Hacker Convicted for 2010 Breach of AT&T iPad 3G Customer Data
While it can take a hacker mere hours to breach networks and make off with a bounty of sensitive data, the slow-turning wheels of the legal system typically take years to bring the offender to justice. Such is the case of Andrew Auernheimer, the infamous AT&T hacker sentenced last week for his 2010 exploit that exposed the personal information of more than one-hundred thousand Apple iPad users.
Auernheimer, who goes by the handle "weev," was convicted in a U.S. District Court on charges of conspiracy to access private servers without authorization with the intent to disclose protected data and for the illegal possession and transfer of personally identifiable information.
Auernheimer, along with fellow conspirator Daniel Spitler who had previously pleaded guilty to similar charges, both belonged to the small hacker collective called “Goatse Security” which maintained that the hack against AT&T was meant to draw attention to the lax security efforts that left customers susceptible to exposure. The clientele whose data was disclosed in the breach included New York Mayor Michael Bloomberg, White House Chief of Staff at the time Rahm Emanuel, and television news personality Diane Sawyer, among others.
The vulnerability exploited by the hackers was related to AT&T's automatic linking of the Integrated Circuit Card Identifier (ICC-ID) numbers, which are unique to every Apple iPad, to the company's database of customer email and billing addresses.
"Every time a user accessed the AT&T website, the ICC-ID was recognized and the e-mail address was automatically populated for faster, user-friendly access to the site," the FBI press release on the case explained. "When an iPad 3G communicated with AT&T’s website, its ICC-ID was automatically displayed in the Universal Resource Locator, or URL, of the AT&T website in plain text."
Auernheimer and other members of the Goatse Security clan designed a script they called the “iPad 3G Account Slurper” which was able to fool the AT&T servers into divulging the ICC-ID numbers and corresponding e-mail addresses. The script ran over a four day period, harvesting more than 120,000 sets of account details for AT&T iPad 3G customers.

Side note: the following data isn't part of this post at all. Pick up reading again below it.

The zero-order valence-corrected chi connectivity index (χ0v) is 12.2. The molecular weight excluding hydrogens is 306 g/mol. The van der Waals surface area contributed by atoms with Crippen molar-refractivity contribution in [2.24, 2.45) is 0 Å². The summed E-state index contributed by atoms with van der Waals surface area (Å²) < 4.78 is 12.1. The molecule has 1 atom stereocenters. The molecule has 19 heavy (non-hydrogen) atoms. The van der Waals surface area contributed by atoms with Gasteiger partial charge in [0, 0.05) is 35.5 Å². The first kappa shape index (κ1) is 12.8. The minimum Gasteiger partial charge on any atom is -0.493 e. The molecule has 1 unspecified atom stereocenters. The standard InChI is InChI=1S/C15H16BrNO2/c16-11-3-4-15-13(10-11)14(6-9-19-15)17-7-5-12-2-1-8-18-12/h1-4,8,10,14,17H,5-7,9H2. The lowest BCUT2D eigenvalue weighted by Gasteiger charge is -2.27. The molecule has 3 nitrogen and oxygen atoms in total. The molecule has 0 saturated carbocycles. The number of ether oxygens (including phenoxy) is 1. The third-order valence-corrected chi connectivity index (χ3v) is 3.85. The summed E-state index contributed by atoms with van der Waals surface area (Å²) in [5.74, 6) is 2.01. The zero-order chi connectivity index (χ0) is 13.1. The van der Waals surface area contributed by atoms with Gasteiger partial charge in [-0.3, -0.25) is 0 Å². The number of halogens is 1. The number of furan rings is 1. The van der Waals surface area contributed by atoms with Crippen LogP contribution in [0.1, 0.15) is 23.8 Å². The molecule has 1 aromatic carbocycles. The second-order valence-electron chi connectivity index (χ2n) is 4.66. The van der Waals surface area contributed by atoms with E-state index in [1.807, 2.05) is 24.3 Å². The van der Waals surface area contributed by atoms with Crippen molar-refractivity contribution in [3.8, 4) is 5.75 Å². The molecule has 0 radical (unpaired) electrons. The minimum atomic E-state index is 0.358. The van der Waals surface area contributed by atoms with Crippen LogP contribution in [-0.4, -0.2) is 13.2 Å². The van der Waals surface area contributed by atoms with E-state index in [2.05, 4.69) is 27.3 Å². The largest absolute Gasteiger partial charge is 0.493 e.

The hackers then proceeded to disclose the stolen data to a reporter for Gawker, who followed up with an article discussing the group's successful exploit. Following an investigation and subsequent indictments against members of the group who had on multiple occasions discussed the breach in private communications, Aurenheimer remained adamant that the action was not meant to be malicious, but was intended to serve a a warning about the insecure data storage practices of large enterprises and the risk those practices exposed consumers to.
"What I do never involves hacking. It just involves public records,” Aurenheimer told Forbes shortly after his arrest. "There was no password, no firewall, no breaking or entering. All I did was inform people that AT&T had put them at risk."
Auernheimer faces a maximum five-year prison sentence and $250,000 fine on each of the two counts for which he was convicted, though the hacker believes that acts of digital civil disobedience - as he describes the AT&T breach - will not likely be deterred by high profile convictions such as his.
"I think that martyrdom has always triggered more activity. You can put people like me in cells all that you want. There will be 30 more like me," Aurenheimer had said.